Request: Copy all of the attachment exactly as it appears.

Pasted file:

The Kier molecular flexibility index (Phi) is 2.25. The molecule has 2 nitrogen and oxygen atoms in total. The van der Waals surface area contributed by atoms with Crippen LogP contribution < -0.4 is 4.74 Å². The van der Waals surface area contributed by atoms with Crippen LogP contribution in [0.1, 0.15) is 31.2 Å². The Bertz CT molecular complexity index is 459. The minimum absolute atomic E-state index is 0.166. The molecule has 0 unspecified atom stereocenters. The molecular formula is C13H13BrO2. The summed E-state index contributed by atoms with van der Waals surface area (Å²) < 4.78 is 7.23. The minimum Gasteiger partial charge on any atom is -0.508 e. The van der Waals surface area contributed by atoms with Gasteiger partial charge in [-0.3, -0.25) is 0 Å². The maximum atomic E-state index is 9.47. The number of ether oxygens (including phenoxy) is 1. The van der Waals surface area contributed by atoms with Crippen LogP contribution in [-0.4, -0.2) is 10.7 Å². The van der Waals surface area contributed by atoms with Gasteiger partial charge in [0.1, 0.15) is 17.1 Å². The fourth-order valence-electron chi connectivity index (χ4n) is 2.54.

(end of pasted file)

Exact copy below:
The Kier molecular flexibility index (Phi) is 2.25. The molecule has 2 nitrogen and oxygen atoms in total. The van der Waals surface area contributed by atoms with Crippen LogP contribution < -0.4 is 4.74 Å². The van der Waals surface area contributed by atoms with Crippen LogP contribution in [0.1, 0.15) is 31.2 Å². The Bertz CT molecular complexity index is 459. The minimum absolute atomic E-state index is 0.166. The molecule has 0 unspecified atom stereocenters. The molecular formula is C13H13BrO2. The summed E-state index contributed by atoms with van der Waals surface area (Å²) < 4.78 is 7.23. The minimum Gasteiger partial charge on any atom is -0.508 e. The van der Waals surface area contributed by atoms with Gasteiger partial charge in [-0.3, -0.25) is 0 Å². The maximum atomic E-state index is 9.47. The number of ether oxygens (including phenoxy) is 1. The van der Waals surface area contributed by atoms with Crippen LogP contribution in [-0.4, -0.2) is 10.7 Å². The van der Waals surface area contributed by atoms with Gasteiger partial charge in [0.1, 0.15) is 17.1 Å². The fourth-order valence-electron chi connectivity index (χ4n) is 2.54.